"It's not about sharing. You know, it's about everybody having their own spotlight." — LeBron JamesHe's a beautiful man, clear gleaming eyes, an exuberant smile, electric with health. And still fresh-faced, despite the fact that he's now fully adult. On the entire planet there are, I would guess, only a few physical specimens to match him: towering, explosively powerful, a modern-day Ajax.
But perhaps too much an Ajax. He has betrayed on more than one occasion an inability—perhaps an unwillingness—to finish his enemy. I've always sensed that there's something broken in LeBron James—maybe because it's a kind of brokenness I recognize. In the end, he would rather be loved than respected. As a consequence, he will be neither.
In this regard he differs from the great players of my lifetime who preceded him: Magic and Bird, Michael Jordan (basketball history's Achilles), and now the seething, insufferable Kobe Bryant. Of those four athletes, I love only one of them (Magic); but I respect all of them, and in a man's life there's no greater achievement than universal respect.
I said earlier in this blog that sports are an art-form and, as such, are a metaphor of life. Each of these athletes represents some aspect of the American experience: urban black America (Magic), rural white America (Bird), coastal, internationalist America (Bryant). Each embodies some aspect of our national character. LeBron, being the most contemporary, offers us the clearest insight into our current disposition, our current obsessions and values.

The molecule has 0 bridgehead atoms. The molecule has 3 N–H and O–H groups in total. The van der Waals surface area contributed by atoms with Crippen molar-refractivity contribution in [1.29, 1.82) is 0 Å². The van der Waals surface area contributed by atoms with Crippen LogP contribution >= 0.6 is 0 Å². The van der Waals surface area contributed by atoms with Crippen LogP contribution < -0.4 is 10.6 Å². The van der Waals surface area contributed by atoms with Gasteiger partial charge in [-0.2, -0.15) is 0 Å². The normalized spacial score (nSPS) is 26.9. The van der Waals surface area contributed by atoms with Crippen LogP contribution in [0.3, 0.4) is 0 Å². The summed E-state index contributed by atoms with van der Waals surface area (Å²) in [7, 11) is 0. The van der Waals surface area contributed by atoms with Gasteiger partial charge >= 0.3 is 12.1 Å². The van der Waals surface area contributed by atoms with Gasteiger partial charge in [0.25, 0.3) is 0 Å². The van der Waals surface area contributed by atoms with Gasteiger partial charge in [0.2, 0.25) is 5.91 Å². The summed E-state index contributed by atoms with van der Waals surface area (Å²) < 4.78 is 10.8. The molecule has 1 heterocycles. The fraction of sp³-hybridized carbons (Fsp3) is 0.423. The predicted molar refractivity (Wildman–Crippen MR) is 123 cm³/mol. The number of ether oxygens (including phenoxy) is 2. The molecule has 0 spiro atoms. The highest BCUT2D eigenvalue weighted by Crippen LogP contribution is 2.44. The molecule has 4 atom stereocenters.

It should come as no surprise, then, that King James, as he calls himself, has chosen the the pleasures and decadence of Miami over Cleveland's grim, working-class loyalty or New York's materialist artistry. (LA and Chicago were unthinkable options, having been marked already by greater heroes). He, like the rest of his generation, has been taught to take the easy road on the quest for immortality. He's learned that lesson well.
We live in an age of conspiracies. We shouldn't be surprised that our heroes now conspire together to achieve greatness. Watching "The Decision" last night, a nation of sports fans thought: We've met the enemy. As always, he is us.
Fair enough. Better that he be us—smiling, playful, pleasant, doomed; a child enjoying the fruits of earlier heroes's labors—than an unknown outsider, singleminded with ambition, plotting our Apocalypse.